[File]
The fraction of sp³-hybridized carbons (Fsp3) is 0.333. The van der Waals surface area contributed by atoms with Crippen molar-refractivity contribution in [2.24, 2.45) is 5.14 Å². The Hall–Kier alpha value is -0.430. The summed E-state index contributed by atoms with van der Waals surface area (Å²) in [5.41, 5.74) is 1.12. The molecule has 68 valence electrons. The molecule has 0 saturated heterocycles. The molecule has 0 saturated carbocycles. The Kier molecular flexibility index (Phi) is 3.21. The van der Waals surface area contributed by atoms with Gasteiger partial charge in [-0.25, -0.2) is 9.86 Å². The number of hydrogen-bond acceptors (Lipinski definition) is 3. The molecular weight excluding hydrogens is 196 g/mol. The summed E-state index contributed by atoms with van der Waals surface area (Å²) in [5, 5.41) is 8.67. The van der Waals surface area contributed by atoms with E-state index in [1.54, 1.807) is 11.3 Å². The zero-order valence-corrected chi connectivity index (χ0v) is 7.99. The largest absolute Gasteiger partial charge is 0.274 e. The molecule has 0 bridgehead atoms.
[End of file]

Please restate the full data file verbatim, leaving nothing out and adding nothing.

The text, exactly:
The fraction of sp³-hybridized carbons (Fsp3) is 0.333. The van der Waals surface area contributed by atoms with Crippen molar-refractivity contribution in [2.24, 2.45) is 5.14 Å². The Hall–Kier alpha value is -0.430. The summed E-state index contributed by atoms with van der Waals surface area (Å²) in [5.41, 5.74) is 1.12. The molecule has 68 valence electrons. The molecule has 0 saturated heterocycles. The molecule has 0 saturated carbocycles. The Kier molecular flexibility index (Phi) is 3.21. The van der Waals surface area contributed by atoms with Gasteiger partial charge in [-0.25, -0.2) is 9.86 Å². The number of hydrogen-bond acceptors (Lipinski definition) is 3. The molecular weight excluding hydrogens is 196 g/mol. The summed E-state index contributed by atoms with van der Waals surface area (Å²) in [5, 5.41) is 8.67. The van der Waals surface area contributed by atoms with E-state index in [1.54, 1.807) is 11.3 Å². The zero-order valence-corrected chi connectivity index (χ0v) is 7.99. The largest absolute Gasteiger partial charge is 0.274 e. The molecule has 0 bridgehead atoms.